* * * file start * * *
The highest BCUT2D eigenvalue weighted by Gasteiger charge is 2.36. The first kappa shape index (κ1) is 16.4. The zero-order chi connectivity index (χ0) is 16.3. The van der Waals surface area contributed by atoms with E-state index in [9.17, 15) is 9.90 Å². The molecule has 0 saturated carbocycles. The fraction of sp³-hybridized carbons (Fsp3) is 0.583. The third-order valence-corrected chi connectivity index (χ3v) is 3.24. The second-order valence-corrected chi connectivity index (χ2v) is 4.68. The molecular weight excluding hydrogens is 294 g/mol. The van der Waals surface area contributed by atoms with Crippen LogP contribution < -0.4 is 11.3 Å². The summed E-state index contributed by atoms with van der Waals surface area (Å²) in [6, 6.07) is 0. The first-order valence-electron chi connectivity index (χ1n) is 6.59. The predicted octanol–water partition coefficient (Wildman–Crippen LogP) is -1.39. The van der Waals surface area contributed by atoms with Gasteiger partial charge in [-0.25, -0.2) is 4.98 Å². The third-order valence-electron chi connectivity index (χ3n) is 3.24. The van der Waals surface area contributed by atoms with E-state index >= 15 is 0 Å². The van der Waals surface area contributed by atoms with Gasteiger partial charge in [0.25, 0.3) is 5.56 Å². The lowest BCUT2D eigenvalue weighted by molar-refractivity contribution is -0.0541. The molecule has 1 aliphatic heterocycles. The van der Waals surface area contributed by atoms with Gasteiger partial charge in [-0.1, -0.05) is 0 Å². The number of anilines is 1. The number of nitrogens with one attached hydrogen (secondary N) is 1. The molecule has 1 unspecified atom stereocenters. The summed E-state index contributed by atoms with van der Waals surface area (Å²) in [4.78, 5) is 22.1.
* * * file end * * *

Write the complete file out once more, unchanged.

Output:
The highest BCUT2D eigenvalue weighted by Gasteiger charge is 2.36. The first kappa shape index (κ1) is 16.4. The zero-order chi connectivity index (χ0) is 16.3. The van der Waals surface area contributed by atoms with E-state index in [9.17, 15) is 9.90 Å². The molecule has 0 saturated carbocycles. The fraction of sp³-hybridized carbons (Fsp3) is 0.583. The third-order valence-corrected chi connectivity index (χ3v) is 3.24. The second-order valence-corrected chi connectivity index (χ2v) is 4.68. The molecular weight excluding hydrogens is 294 g/mol. The van der Waals surface area contributed by atoms with Crippen LogP contribution < -0.4 is 11.3 Å². The summed E-state index contributed by atoms with van der Waals surface area (Å²) in [6, 6.07) is 0. The first-order valence-electron chi connectivity index (χ1n) is 6.59. The predicted octanol–water partition coefficient (Wildman–Crippen LogP) is -1.39. The van der Waals surface area contributed by atoms with Gasteiger partial charge in [-0.25, -0.2) is 4.98 Å². The third-order valence-electron chi connectivity index (χ3n) is 3.24. The van der Waals surface area contributed by atoms with E-state index >= 15 is 0 Å². The van der Waals surface area contributed by atoms with Gasteiger partial charge in [0.25, 0.3) is 5.56 Å². The lowest BCUT2D eigenvalue weighted by molar-refractivity contribution is -0.0541. The molecule has 1 aliphatic heterocycles. The van der Waals surface area contributed by atoms with Gasteiger partial charge in [-0.1, -0.05) is 0 Å². The number of anilines is 1. The number of nitrogens with one attached hydrogen (secondary N) is 1. The molecule has 1 unspecified atom stereocenters. The summed E-state index contributed by atoms with van der Waals surface area (Å²) in [4.78, 5) is 22.1.